Take Off the [Color] Blinders: How Ignoring the Hague Convention’s Subsidiarity Principle Furthers Structural Racism Against Black American Children
DeLeith Duke Gossett
Texas Tech University School of Law
February 8, 2014
Santa Clara Law Review, Forthcoming
The globalization of the adoption industry has led to a more culturally diverse American population as the United States has become the largest “receiving country” in international adoption. Even so, and despite adherence to post-racial thought, the United States is certainly not “color-blind” in its approach to adoption, particularly when it comes to black American children. Race is still negatively incorporated into the cost of domestic adoptions, as industry standards continue to value children of color less than their lighter counterparts. Further, what is less known is that the United States is also a “sending country,” as each year it sends abroad many of its black and biracial children, many from foster care, to be adopted internationally — and at a reputedly higher number than is currently reported by the U.S. Department of State. The Hague Convention on Intercountry Adoption, to which the United States subscribes, was established to stem the tide of corruption in international adoption practices. It sets adoption practice standards for member countries and provides for international adoption only when intra-country adoption is not available; however, intra-country adoption avenues are not being exhausted prior to U.S. international adoptions — whether sending or receiving. Instead, the United States currently allows its citizens to adopt from countries that refuse to adhere to the Hague Convention. Legislation, in the form of the Children in Families First Act of 2013, has even been introduced to circumvent the Hague’s subsidiarity principle and to provide more children to satisfy American demand. Prof. Gossett suggests, just as Derrick Bell’s Interest Convergence Theory argued that Brown v. Board of Education was co-opted to serve the interests of white elites, as was later color-blindness in the face of affirmative action efforts, that the “best interests of the child” standard has been co-opted in adoption merely to satisfy predominantly white demands for children. However, Professor Gossett argues that the United States should not be disposing of its own available minority children, sending them away to other countries for adoption, and then replacing them with children from other nations. Ultimately, Professor Gossett calls for abolishment of the current two-system approach to international adoption that has evolved in the United States that circumvents Hague protocols and protections and contributes to the structural racism against black American children.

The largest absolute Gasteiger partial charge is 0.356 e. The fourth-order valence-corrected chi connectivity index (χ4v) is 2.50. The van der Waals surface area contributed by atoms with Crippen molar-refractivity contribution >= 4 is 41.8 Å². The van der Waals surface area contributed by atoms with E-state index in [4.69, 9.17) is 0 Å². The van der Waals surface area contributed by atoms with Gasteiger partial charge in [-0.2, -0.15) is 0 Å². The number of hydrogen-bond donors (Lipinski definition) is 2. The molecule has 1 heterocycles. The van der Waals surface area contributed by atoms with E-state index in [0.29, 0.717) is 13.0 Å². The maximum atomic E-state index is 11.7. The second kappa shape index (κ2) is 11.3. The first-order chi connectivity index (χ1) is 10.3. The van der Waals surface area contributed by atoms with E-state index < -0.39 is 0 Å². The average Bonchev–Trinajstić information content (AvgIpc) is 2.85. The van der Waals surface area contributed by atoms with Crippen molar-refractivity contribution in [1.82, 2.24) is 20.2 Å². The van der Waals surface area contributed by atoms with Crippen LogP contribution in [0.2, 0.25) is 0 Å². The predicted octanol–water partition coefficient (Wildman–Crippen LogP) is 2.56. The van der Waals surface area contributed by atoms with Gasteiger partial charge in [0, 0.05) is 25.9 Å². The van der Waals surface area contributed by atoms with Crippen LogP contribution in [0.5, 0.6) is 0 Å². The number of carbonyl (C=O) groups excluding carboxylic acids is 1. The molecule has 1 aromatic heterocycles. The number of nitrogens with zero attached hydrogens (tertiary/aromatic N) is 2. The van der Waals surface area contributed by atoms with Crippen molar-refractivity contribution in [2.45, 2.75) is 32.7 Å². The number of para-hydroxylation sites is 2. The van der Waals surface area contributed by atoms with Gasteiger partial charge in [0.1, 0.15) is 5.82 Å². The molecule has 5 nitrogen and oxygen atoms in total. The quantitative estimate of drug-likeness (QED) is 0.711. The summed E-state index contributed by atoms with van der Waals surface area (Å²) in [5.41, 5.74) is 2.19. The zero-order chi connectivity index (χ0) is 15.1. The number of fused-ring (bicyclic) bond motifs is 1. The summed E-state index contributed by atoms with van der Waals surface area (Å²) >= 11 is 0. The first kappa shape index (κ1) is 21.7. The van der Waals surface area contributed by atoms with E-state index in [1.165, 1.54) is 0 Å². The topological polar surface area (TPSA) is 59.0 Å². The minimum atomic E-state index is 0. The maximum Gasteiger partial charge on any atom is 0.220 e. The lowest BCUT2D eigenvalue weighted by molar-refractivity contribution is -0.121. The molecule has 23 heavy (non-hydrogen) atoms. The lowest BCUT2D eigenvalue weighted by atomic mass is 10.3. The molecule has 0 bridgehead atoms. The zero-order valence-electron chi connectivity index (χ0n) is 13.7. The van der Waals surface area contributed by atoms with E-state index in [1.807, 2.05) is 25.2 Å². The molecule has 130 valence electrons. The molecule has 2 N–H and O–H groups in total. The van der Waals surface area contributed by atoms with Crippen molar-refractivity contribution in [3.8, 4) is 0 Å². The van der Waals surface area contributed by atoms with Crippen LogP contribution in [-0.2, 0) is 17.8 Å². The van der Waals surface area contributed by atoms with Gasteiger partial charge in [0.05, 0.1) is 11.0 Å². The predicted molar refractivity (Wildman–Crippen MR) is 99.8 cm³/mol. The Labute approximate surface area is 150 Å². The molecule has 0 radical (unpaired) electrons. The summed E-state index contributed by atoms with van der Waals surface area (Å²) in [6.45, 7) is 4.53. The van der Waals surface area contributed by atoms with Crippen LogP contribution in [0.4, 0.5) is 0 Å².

Number of Pages in PDF File: 50
Keywords: adoption, Hague Convention, international, foster care, CHIFF, Derrick Bell, color-blindness
JEL Classification: I30, J1Accepted Paper Series
Date posted: February 25, 2014 ; Last revised: June 19, 2014
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